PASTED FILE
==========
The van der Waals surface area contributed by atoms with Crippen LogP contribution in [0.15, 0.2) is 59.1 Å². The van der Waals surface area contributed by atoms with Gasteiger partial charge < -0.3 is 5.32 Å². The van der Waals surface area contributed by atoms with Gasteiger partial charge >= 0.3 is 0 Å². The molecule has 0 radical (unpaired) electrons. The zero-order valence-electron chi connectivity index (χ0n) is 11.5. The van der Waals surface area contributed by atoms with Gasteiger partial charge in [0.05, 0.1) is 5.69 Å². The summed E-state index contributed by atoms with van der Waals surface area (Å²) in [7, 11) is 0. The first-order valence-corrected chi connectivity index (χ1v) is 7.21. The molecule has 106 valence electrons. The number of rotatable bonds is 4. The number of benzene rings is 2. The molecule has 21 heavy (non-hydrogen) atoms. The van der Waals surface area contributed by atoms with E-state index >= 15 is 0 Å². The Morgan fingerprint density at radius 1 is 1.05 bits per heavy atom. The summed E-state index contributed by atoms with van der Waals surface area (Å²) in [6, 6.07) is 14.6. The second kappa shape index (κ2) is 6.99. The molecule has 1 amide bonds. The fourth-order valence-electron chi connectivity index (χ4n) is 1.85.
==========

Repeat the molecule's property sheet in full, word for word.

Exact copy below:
The van der Waals surface area contributed by atoms with Crippen LogP contribution in [0.15, 0.2) is 59.1 Å². The van der Waals surface area contributed by atoms with Gasteiger partial charge < -0.3 is 5.32 Å². The van der Waals surface area contributed by atoms with Gasteiger partial charge >= 0.3 is 0 Å². The molecule has 0 radical (unpaired) electrons. The zero-order valence-electron chi connectivity index (χ0n) is 11.5. The van der Waals surface area contributed by atoms with Gasteiger partial charge in [0.05, 0.1) is 5.69 Å². The summed E-state index contributed by atoms with van der Waals surface area (Å²) in [7, 11) is 0. The first-order valence-corrected chi connectivity index (χ1v) is 7.21. The molecule has 106 valence electrons. The number of rotatable bonds is 4. The number of benzene rings is 2. The molecule has 21 heavy (non-hydrogen) atoms. The van der Waals surface area contributed by atoms with E-state index >= 15 is 0 Å². The Morgan fingerprint density at radius 1 is 1.05 bits per heavy atom. The summed E-state index contributed by atoms with van der Waals surface area (Å²) in [6, 6.07) is 14.6. The second kappa shape index (κ2) is 6.99. The molecule has 1 amide bonds. The fourth-order valence-electron chi connectivity index (χ4n) is 1.85.